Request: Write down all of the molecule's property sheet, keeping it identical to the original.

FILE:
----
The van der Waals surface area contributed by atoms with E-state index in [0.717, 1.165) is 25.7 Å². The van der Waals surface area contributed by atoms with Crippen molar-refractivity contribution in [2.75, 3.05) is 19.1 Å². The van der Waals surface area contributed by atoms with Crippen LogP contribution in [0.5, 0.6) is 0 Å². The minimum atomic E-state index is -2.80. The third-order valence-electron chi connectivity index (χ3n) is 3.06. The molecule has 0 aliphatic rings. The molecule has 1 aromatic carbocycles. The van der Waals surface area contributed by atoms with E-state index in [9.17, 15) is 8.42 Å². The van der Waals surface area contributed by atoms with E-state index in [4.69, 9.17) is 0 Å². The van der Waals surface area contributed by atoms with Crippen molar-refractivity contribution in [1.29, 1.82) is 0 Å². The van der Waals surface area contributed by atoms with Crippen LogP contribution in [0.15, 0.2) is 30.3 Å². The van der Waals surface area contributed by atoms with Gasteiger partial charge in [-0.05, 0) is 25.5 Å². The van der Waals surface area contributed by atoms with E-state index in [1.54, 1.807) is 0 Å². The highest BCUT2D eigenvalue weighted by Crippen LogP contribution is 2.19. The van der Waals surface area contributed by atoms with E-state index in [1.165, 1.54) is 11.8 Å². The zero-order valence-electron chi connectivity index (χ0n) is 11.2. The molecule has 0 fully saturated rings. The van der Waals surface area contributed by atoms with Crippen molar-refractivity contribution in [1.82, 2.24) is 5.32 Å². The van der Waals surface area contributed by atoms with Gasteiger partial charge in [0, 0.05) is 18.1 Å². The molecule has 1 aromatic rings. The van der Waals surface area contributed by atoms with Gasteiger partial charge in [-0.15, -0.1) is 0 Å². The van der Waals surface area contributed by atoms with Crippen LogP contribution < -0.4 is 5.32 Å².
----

The van der Waals surface area contributed by atoms with E-state index in [0.717, 1.165) is 25.7 Å². The van der Waals surface area contributed by atoms with Crippen molar-refractivity contribution in [2.75, 3.05) is 19.1 Å². The van der Waals surface area contributed by atoms with Crippen LogP contribution in [0.5, 0.6) is 0 Å². The minimum atomic E-state index is -2.80. The third-order valence-electron chi connectivity index (χ3n) is 3.06. The molecule has 0 aliphatic rings. The molecule has 1 aromatic carbocycles. The van der Waals surface area contributed by atoms with E-state index in [9.17, 15) is 8.42 Å². The van der Waals surface area contributed by atoms with E-state index in [4.69, 9.17) is 0 Å². The van der Waals surface area contributed by atoms with Crippen molar-refractivity contribution in [1.29, 1.82) is 0 Å². The van der Waals surface area contributed by atoms with Crippen LogP contribution in [0.15, 0.2) is 30.3 Å². The van der Waals surface area contributed by atoms with Gasteiger partial charge in [-0.05, 0) is 25.5 Å². The van der Waals surface area contributed by atoms with E-state index in [1.54, 1.807) is 0 Å². The highest BCUT2D eigenvalue weighted by Crippen LogP contribution is 2.19. The van der Waals surface area contributed by atoms with E-state index in [1.165, 1.54) is 11.8 Å². The zero-order valence-electron chi connectivity index (χ0n) is 11.2. The molecule has 0 fully saturated rings. The van der Waals surface area contributed by atoms with Crippen molar-refractivity contribution in [1.82, 2.24) is 5.32 Å². The van der Waals surface area contributed by atoms with Gasteiger partial charge in [0, 0.05) is 18.1 Å². The molecule has 1 aromatic rings. The van der Waals surface area contributed by atoms with Gasteiger partial charge in [-0.15, -0.1) is 0 Å². The van der Waals surface area contributed by atoms with Crippen LogP contribution < -0.4 is 5.32 Å².